There was a massive group of Drones just outside the city barrier. Those standing in the front held large poles with black mineralines tied to them. This cast enough light to illuminate their fierce expressions.
The Arotia Drones started to mumble amongst themselves. Sapha could hear the fear, the worry, and maybe even the slightest hint of hope.
There were other survivors.
The male who was next to Marl started to chatter. He was wondering if they had stores of energy hidden away somewhere. Were they saviors?
Sapha bit into her lip. She had a bad feeling about this. If these foreign Drones had lots of energy stores, why would they have journeyed to Arotia? They were here for a reason and, judging by their massive numbers and hard features, it wasn’t to form a community and celebrate life. A glance along the fence showed that there were no priests or guards along the perimeter, no one to defend the city. Where were Kan and his guards?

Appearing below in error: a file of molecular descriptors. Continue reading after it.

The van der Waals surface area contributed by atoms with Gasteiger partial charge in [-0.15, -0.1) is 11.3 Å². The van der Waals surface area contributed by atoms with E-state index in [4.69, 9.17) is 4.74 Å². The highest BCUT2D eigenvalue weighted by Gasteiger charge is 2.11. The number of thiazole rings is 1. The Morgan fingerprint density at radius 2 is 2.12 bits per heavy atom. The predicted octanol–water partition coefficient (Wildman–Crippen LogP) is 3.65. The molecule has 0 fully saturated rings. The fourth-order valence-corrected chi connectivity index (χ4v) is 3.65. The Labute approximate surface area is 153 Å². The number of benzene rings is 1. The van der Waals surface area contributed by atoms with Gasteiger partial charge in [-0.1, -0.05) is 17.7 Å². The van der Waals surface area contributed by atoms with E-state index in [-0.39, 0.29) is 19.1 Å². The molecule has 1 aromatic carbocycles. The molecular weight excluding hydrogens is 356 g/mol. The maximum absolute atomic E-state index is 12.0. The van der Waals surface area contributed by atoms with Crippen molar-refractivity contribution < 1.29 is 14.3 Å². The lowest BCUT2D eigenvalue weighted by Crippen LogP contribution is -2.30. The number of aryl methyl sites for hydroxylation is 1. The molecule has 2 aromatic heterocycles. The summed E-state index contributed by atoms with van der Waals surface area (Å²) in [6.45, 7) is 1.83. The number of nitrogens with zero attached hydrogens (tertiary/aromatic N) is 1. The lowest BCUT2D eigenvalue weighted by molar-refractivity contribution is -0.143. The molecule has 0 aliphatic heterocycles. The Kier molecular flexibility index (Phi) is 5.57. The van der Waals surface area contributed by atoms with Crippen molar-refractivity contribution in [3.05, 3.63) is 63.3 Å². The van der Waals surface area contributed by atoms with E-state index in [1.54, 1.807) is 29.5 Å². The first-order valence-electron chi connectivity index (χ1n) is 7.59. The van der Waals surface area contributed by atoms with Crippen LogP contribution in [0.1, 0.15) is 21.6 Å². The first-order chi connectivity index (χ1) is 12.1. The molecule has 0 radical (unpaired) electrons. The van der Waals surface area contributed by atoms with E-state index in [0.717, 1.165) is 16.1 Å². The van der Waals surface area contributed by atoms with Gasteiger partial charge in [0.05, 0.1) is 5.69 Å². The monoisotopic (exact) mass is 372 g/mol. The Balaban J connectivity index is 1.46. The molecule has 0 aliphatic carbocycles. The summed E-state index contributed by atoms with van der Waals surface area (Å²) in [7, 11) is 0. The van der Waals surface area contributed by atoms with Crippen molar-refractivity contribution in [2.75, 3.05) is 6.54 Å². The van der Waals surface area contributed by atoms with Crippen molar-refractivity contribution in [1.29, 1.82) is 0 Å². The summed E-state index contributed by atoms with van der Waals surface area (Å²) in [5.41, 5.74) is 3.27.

“This is bad,” she muttered.
A commotion had her spinning to the left. Finally Kan had emerged from his home. Surrounded by guards, he was making his way to the watchtower over the main gate. Despite her previous thoughts about his absence, his presence didn’t exactly reassure Sapha. So far the high priest had proved to be more than useless.
“We should go, Marl,” she said. That nudging sensation to flee was not one she ignored; it had saved her life on more than one occasion.
Without hesitation, she scaled back down the fence, and Marl, who trusted her implicitly, followed.
“I want to know what’s going to happen.” He continued, craning his head as they started to backtrack away from the front gate and through the town.
They didn’t speak again until they’d arrived at the piece of metal which hid the hole in the fence they used to leave the city. Luckily, it seemed as if the foreign Drones were only at the front entrance, so they did not have to sneak to their cave.